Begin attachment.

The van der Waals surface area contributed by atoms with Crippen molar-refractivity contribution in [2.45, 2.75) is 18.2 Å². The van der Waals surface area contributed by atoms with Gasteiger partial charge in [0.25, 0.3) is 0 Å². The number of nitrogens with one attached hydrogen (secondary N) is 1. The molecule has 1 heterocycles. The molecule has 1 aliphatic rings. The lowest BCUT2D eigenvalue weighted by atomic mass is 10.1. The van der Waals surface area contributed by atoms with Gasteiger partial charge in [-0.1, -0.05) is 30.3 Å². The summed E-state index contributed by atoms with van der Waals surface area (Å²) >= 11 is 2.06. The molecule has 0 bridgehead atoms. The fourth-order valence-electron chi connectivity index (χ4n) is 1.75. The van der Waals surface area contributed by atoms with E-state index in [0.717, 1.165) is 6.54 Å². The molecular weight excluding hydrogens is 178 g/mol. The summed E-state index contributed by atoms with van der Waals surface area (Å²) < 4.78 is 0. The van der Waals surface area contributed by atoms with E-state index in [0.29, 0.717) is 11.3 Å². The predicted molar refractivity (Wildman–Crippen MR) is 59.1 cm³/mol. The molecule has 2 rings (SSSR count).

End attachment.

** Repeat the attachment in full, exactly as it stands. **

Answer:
The van der Waals surface area contributed by atoms with Crippen molar-refractivity contribution in [2.45, 2.75) is 18.2 Å². The van der Waals surface area contributed by atoms with Gasteiger partial charge in [0.25, 0.3) is 0 Å². The number of nitrogens with one attached hydrogen (secondary N) is 1. The molecule has 1 heterocycles. The molecule has 1 aliphatic rings. The lowest BCUT2D eigenvalue weighted by atomic mass is 10.1. The van der Waals surface area contributed by atoms with Gasteiger partial charge in [-0.1, -0.05) is 30.3 Å². The summed E-state index contributed by atoms with van der Waals surface area (Å²) >= 11 is 2.06. The molecule has 0 bridgehead atoms. The fourth-order valence-electron chi connectivity index (χ4n) is 1.75. The van der Waals surface area contributed by atoms with E-state index in [0.717, 1.165) is 6.54 Å². The molecular weight excluding hydrogens is 178 g/mol. The summed E-state index contributed by atoms with van der Waals surface area (Å²) < 4.78 is 0. The van der Waals surface area contributed by atoms with E-state index in [0.29, 0.717) is 11.3 Å². The predicted molar refractivity (Wildman–Crippen MR) is 59.1 cm³/mol. The molecule has 2 rings (SSSR count).